It’s the season of kappa, cassava, tapioca, maracheeni or what you will. The starchy root which has become the common man’s staple diet the world over, had its origins in the jungles of Brazil and has a rather delicious history to it. In Kerala, out comes the lore associated with kappa when the root is cut into small chips, boiled and spread out to dry in the searing post-winter heat.
Tapioca is today Kerala’s own food and it looks like the land has had its patent for the root which metamorphosis into a zillion dishes, thanks to the culinary skills of the Malayali. Think Mallu, think kappa and meen curry (fish curry)!
There’s the oft-told story of how the king of Travancore Vysakham Tirunal Maharaja introduced tapioca as a major rice substitute to Keralites. The king who was also a botanist, encouraged its cultivation in the 1860s and popularized its use.
When the great migration to the High Ranges and Malabar began in the early 19th century, people from Central Travancore regions took tapioca with them and introduced it to the local population.
The Malayalam “kappa” got its name in the 1880s when it landed on Kerala shores in 'kappals' (ships) from Europe. It came to be known as a product which came by ship. But it was Vysakham Tirunal’s farsightedness and knowledge of plants that gave kappa an assured future. His royal declaration that the stem of the plant would yield fresh roots worked its magic among the commoners. They realized kappa was not jut edible, but delicious too. Soon tapioca took pride of place in Kerala farming. There appeared several varieties of the root - Mulamoodan, Kaduthuruthi, Malabar, Ayroor vella, Pullad, Kantharipadappan.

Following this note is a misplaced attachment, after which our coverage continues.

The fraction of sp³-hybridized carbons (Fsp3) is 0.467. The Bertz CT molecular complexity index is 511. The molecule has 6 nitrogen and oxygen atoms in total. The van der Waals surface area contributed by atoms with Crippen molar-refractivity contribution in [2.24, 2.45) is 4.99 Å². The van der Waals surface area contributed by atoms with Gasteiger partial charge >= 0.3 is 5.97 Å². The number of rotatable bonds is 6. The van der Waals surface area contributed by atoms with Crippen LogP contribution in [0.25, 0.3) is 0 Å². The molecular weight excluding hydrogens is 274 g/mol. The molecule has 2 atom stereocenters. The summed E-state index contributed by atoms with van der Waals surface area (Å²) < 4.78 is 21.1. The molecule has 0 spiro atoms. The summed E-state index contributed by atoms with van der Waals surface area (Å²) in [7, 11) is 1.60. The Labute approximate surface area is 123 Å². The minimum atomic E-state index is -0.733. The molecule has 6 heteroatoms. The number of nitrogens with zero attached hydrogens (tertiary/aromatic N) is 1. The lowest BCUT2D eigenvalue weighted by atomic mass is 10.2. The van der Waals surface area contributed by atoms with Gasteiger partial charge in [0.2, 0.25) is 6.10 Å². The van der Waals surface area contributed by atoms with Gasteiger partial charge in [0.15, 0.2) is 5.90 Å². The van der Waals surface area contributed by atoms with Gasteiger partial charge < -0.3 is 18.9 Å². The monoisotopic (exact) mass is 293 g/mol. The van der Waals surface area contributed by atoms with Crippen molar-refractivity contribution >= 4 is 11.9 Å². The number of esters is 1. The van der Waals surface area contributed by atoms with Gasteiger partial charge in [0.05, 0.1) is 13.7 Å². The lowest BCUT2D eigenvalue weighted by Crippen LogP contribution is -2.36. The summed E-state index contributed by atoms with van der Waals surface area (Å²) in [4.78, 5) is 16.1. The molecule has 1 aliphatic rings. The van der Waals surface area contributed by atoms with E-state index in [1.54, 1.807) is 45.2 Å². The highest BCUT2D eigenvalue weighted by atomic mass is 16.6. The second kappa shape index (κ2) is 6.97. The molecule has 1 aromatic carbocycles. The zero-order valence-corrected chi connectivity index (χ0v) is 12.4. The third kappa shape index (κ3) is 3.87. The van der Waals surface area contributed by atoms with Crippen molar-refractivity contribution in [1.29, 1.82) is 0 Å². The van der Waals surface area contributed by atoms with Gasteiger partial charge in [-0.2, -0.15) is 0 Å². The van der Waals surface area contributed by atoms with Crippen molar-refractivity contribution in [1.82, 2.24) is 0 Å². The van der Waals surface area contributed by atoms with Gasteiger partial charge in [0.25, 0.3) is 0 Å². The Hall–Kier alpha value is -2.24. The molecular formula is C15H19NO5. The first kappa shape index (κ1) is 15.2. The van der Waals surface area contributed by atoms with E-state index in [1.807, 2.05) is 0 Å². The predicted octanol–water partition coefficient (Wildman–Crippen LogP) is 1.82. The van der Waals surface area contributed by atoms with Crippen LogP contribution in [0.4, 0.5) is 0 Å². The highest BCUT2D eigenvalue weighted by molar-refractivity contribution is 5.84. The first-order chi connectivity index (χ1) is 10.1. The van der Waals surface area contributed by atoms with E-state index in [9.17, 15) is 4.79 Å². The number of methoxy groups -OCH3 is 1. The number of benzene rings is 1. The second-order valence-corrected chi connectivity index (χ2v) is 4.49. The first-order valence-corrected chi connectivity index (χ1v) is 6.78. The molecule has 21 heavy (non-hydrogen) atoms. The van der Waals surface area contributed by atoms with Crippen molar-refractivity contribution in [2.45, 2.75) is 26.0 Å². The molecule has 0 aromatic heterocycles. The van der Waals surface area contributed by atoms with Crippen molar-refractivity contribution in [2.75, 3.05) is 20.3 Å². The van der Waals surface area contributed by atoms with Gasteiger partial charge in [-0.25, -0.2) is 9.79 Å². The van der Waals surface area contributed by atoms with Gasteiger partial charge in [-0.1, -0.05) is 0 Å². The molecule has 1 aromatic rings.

To outsmart rodents which took to the roots and starting gnawing them all up, farmers in their ingenuity planted bitter varieties of kappa along with the highly edible ones - the kattan kappa!
The January - February months are ideal for chopping the excess kappa and drying them up. That’s the vaattukappa. Four days of blistering heat is just enough to dry up the kappa. In the good old days, folks used to cut the kappa in rings and dry them under direct sunlight without boiling them. The tapioca thus dried would then be pounded and made into different dishes. This was known as Vellukappa, ideal for the traditional puttu. Tapioca would also be boiled, cut into thin rings or strips and then fried as chips.
Chop 2 kg of kappa into small bits and cook them with the required quantity of water. Drain away the excess water. Now grind half a coconut (scraped), 10 green kantharis, 2 shallots and 3 cloves of garlic along with salt as required. Add curry leaves to the ground coconut mix and blend them well with the cooked tapioca. Kappapuzhukku is ready.